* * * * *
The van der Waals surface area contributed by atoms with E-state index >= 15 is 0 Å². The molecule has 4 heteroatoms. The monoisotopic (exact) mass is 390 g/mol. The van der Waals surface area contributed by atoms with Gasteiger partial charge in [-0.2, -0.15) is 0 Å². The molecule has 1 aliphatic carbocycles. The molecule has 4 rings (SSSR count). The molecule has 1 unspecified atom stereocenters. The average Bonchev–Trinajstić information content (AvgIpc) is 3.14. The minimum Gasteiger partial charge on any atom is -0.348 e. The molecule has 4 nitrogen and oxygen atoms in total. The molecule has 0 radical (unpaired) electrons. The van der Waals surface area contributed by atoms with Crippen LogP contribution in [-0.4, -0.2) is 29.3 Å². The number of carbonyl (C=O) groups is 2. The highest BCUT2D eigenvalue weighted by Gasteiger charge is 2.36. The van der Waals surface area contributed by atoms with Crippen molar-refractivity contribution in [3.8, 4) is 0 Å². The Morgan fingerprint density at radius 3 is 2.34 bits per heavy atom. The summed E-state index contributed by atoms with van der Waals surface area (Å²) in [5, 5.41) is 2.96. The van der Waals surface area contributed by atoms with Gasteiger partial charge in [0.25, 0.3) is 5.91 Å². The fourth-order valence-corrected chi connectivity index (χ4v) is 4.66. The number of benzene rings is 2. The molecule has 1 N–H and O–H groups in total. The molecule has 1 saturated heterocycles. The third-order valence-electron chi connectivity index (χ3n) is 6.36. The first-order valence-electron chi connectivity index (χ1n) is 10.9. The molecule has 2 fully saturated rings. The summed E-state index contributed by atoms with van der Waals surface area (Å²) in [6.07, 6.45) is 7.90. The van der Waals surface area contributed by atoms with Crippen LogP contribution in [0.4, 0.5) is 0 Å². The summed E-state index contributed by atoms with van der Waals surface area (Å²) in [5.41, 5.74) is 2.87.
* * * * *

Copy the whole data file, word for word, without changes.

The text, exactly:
The van der Waals surface area contributed by atoms with E-state index >= 15 is 0 Å². The molecule has 4 heteroatoms. The monoisotopic (exact) mass is 390 g/mol. The van der Waals surface area contributed by atoms with Gasteiger partial charge in [-0.2, -0.15) is 0 Å². The molecule has 1 aliphatic carbocycles. The molecule has 4 rings (SSSR count). The molecule has 1 unspecified atom stereocenters. The average Bonchev–Trinajstić information content (AvgIpc) is 3.14. The minimum Gasteiger partial charge on any atom is -0.348 e. The molecule has 4 nitrogen and oxygen atoms in total. The molecule has 0 radical (unpaired) electrons. The van der Waals surface area contributed by atoms with Crippen LogP contribution in [-0.4, -0.2) is 29.3 Å². The number of carbonyl (C=O) groups is 2. The highest BCUT2D eigenvalue weighted by Gasteiger charge is 2.36. The van der Waals surface area contributed by atoms with Crippen molar-refractivity contribution in [3.8, 4) is 0 Å². The Morgan fingerprint density at radius 3 is 2.34 bits per heavy atom. The summed E-state index contributed by atoms with van der Waals surface area (Å²) in [5, 5.41) is 2.96. The van der Waals surface area contributed by atoms with Gasteiger partial charge in [0.25, 0.3) is 5.91 Å². The fourth-order valence-corrected chi connectivity index (χ4v) is 4.66. The number of benzene rings is 2. The molecule has 1 N–H and O–H groups in total. The molecule has 1 saturated heterocycles. The third-order valence-electron chi connectivity index (χ3n) is 6.36. The first-order valence-electron chi connectivity index (χ1n) is 10.9. The molecule has 2 fully saturated rings. The summed E-state index contributed by atoms with van der Waals surface area (Å²) in [6.07, 6.45) is 7.90. The van der Waals surface area contributed by atoms with Crippen LogP contribution in [0.4, 0.5) is 0 Å². The summed E-state index contributed by atoms with van der Waals surface area (Å²) in [5.41, 5.74) is 2.87.